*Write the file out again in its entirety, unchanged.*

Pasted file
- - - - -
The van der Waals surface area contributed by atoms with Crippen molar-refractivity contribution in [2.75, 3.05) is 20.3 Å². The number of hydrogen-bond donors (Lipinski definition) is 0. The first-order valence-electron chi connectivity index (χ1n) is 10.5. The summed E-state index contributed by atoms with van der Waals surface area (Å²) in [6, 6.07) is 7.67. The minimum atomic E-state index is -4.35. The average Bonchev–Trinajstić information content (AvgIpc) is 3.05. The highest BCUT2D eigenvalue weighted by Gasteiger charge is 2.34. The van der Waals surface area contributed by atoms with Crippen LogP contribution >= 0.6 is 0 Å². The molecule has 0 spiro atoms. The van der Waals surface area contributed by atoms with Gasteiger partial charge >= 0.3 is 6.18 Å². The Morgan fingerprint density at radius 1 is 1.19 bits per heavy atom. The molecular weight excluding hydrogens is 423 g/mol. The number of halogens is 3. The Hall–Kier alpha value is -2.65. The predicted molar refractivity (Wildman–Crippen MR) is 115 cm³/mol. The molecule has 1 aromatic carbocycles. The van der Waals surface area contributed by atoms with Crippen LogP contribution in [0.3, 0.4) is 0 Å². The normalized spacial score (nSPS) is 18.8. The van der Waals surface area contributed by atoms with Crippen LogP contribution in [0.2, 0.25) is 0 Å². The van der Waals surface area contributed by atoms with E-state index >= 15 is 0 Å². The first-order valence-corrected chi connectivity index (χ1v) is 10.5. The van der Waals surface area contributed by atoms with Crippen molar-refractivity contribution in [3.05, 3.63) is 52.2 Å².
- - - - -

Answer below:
The van der Waals surface area contributed by atoms with Crippen molar-refractivity contribution in [2.75, 3.05) is 20.3 Å². The number of hydrogen-bond donors (Lipinski definition) is 0. The first-order valence-electron chi connectivity index (χ1n) is 10.5. The summed E-state index contributed by atoms with van der Waals surface area (Å²) in [6, 6.07) is 7.67. The minimum atomic E-state index is -4.35. The average Bonchev–Trinajstić information content (AvgIpc) is 3.05. The highest BCUT2D eigenvalue weighted by Gasteiger charge is 2.34. The van der Waals surface area contributed by atoms with Crippen LogP contribution >= 0.6 is 0 Å². The molecule has 0 spiro atoms. The van der Waals surface area contributed by atoms with Gasteiger partial charge >= 0.3 is 6.18 Å². The Morgan fingerprint density at radius 1 is 1.19 bits per heavy atom. The molecular weight excluding hydrogens is 423 g/mol. The number of halogens is 3. The Hall–Kier alpha value is -2.65. The predicted molar refractivity (Wildman–Crippen MR) is 115 cm³/mol. The molecule has 1 aromatic carbocycles. The van der Waals surface area contributed by atoms with Crippen LogP contribution in [0.3, 0.4) is 0 Å². The normalized spacial score (nSPS) is 18.8. The van der Waals surface area contributed by atoms with Crippen LogP contribution in [0.2, 0.25) is 0 Å². The van der Waals surface area contributed by atoms with E-state index >= 15 is 0 Å². The first-order valence-corrected chi connectivity index (χ1v) is 10.5. The van der Waals surface area contributed by atoms with Crippen molar-refractivity contribution in [3.05, 3.63) is 52.2 Å².